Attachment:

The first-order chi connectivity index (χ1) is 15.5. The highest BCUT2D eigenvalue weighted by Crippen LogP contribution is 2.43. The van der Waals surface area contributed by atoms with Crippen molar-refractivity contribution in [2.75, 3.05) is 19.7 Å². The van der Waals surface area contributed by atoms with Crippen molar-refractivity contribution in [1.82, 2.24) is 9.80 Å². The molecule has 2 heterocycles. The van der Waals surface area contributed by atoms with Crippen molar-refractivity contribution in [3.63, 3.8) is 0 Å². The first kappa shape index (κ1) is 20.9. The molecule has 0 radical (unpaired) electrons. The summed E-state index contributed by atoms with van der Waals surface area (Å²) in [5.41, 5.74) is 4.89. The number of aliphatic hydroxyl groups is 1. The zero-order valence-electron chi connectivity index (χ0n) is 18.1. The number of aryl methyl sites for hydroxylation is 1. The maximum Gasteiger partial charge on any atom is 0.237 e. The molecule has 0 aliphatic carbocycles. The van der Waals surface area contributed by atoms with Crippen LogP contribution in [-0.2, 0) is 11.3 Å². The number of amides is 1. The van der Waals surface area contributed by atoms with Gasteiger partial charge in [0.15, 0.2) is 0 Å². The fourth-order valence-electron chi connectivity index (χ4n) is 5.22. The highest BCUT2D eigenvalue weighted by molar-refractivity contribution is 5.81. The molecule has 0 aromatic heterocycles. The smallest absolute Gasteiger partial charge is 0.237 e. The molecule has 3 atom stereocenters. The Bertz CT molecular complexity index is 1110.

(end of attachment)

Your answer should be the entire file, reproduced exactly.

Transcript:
The first-order chi connectivity index (χ1) is 15.5. The highest BCUT2D eigenvalue weighted by Crippen LogP contribution is 2.43. The van der Waals surface area contributed by atoms with Crippen molar-refractivity contribution in [2.75, 3.05) is 19.7 Å². The van der Waals surface area contributed by atoms with Crippen molar-refractivity contribution in [1.82, 2.24) is 9.80 Å². The molecule has 2 heterocycles. The van der Waals surface area contributed by atoms with Crippen molar-refractivity contribution in [3.63, 3.8) is 0 Å². The first kappa shape index (κ1) is 20.9. The molecule has 0 radical (unpaired) electrons. The summed E-state index contributed by atoms with van der Waals surface area (Å²) in [5.41, 5.74) is 4.89. The number of aliphatic hydroxyl groups is 1. The zero-order valence-electron chi connectivity index (χ0n) is 18.1. The number of aryl methyl sites for hydroxylation is 1. The maximum Gasteiger partial charge on any atom is 0.237 e. The molecule has 0 aliphatic carbocycles. The van der Waals surface area contributed by atoms with Crippen LogP contribution in [-0.2, 0) is 11.3 Å². The number of amides is 1. The van der Waals surface area contributed by atoms with Gasteiger partial charge in [0.15, 0.2) is 0 Å². The fourth-order valence-electron chi connectivity index (χ4n) is 5.22. The highest BCUT2D eigenvalue weighted by molar-refractivity contribution is 5.81. The molecule has 0 aromatic heterocycles. The smallest absolute Gasteiger partial charge is 0.237 e. The molecule has 3 atom stereocenters. The Bertz CT molecular complexity index is 1110.